Australian share prices are on a roll after the shock election victory earlier this month of the ruling Liberal-Nation coalition.
The centre-right government returned to power in Canberra despite consistent opinion poll leads for the opposition Labor Party.
The ASX 200 index, comprising the shares of the 200 largest companies listed on the Australian Stock Exchange, surged in the wake of incumbent Prime Minister Scott Morrison’s 18 May victory.
Climate change problematic for Australia
Financial services put in an especially strong showing, given the possible threat of unhelpful Labor policies that could impact their profits had been removed.
More generally, the coalition is expected to take a more pro-business line than would have been the case had Labor taken office.
On the other hand, it is a large metropolitan and suburban society with a well-educated population that has long taken a keen interest in environmental issues.
After its hottest year ever, it was thought Australia would swing to the “green” policies of the Labor Party. But in the end, the country stayed with a coalition that, while insisting it is committed to action on climate change, said also that coal remained a valid energy source.
The ASX 200 was down 0.69% today at 6,440, but has been on a generally upward trend. On 30 April, it stood at 6,325.5 and, six months ago, on 30 November, it traded at 5,667.20.
A year ago, the index stood at 5,984.70 on 30 May 2018.
The ASX 200 contains some of the best-known names in Australian business environment. These include major financial services companies, such as ANZ Banking Group, Commonwealth Bank, National Australia Bank and Insurance Australia.
“Economic growth picked up”
Flag carrier Qantas Airways is quoted, as are resources giants BHP Group, Rio Tinto, Newcrest Mining and Pilbara. Shares are listed also in News Corporation, a company long associated with perhaps the best-known Australian born tycoon, Rupert Murdoch.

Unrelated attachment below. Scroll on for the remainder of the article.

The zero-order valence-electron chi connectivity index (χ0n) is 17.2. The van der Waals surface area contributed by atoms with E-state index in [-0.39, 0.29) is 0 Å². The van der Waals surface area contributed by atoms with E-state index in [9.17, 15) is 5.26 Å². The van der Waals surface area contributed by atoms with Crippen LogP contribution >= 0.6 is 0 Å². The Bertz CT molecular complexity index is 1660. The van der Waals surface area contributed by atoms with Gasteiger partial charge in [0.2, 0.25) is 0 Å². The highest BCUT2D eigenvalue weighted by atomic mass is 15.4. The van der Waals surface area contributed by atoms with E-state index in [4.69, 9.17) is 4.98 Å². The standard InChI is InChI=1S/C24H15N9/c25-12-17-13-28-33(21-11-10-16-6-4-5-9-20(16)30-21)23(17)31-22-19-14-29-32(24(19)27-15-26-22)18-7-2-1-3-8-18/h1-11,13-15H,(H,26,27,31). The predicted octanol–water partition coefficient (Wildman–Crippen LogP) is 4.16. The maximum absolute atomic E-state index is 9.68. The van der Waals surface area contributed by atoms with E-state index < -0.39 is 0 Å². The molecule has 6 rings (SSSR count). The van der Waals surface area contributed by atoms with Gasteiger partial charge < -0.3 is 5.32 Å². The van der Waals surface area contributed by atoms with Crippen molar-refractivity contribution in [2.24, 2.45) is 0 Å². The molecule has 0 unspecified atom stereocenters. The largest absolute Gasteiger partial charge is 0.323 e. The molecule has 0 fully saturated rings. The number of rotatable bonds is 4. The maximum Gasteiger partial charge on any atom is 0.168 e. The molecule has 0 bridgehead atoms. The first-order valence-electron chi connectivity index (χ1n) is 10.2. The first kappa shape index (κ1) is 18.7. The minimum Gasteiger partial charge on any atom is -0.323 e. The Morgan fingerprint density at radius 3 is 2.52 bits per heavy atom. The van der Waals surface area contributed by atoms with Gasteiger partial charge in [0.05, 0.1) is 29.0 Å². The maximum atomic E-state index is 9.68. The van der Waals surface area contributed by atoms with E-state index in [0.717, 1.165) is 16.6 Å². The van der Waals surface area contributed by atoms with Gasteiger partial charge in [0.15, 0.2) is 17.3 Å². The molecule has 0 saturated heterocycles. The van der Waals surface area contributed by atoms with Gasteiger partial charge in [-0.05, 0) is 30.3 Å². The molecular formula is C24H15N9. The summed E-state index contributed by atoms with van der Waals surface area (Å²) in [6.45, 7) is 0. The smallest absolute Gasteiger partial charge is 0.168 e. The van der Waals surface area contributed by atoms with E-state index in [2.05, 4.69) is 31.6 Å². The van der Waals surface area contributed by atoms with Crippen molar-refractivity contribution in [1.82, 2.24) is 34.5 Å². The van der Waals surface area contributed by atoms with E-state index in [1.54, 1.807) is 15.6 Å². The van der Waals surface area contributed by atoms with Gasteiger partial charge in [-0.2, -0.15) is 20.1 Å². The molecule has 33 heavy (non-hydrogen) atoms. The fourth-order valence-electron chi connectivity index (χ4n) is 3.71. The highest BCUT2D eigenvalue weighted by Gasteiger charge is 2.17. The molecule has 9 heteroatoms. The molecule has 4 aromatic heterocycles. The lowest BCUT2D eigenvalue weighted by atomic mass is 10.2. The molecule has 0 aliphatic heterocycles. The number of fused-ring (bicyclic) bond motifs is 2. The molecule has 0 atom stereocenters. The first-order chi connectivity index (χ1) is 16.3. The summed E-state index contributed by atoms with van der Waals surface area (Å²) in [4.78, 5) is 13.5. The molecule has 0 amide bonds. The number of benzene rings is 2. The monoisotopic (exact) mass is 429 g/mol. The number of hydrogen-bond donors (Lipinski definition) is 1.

The election result is being classed alongside the British Conservative Party’s surprise victories in 1970, 1992 and 2015, three occasions when, again, the opinion polls were proved wrong. Another obvious comparison is with Donald Trump, whose triumph in the 2016 presidential election was foreseen by few people.
One explanation may be general contentment with Australia’s economic performance. In February, in its most recent Article IV health check, the International Monetary Fund (IMF) noted: “Australia has advanced further in its economic rebalancing after the end of the mining investment boom of the 2000s. Economic growth picked up to rates above that of potential output in the first half of 2018, with solid private and public consumption and residential investment more than offsetting the drag from delays in public investment plans and drought.”
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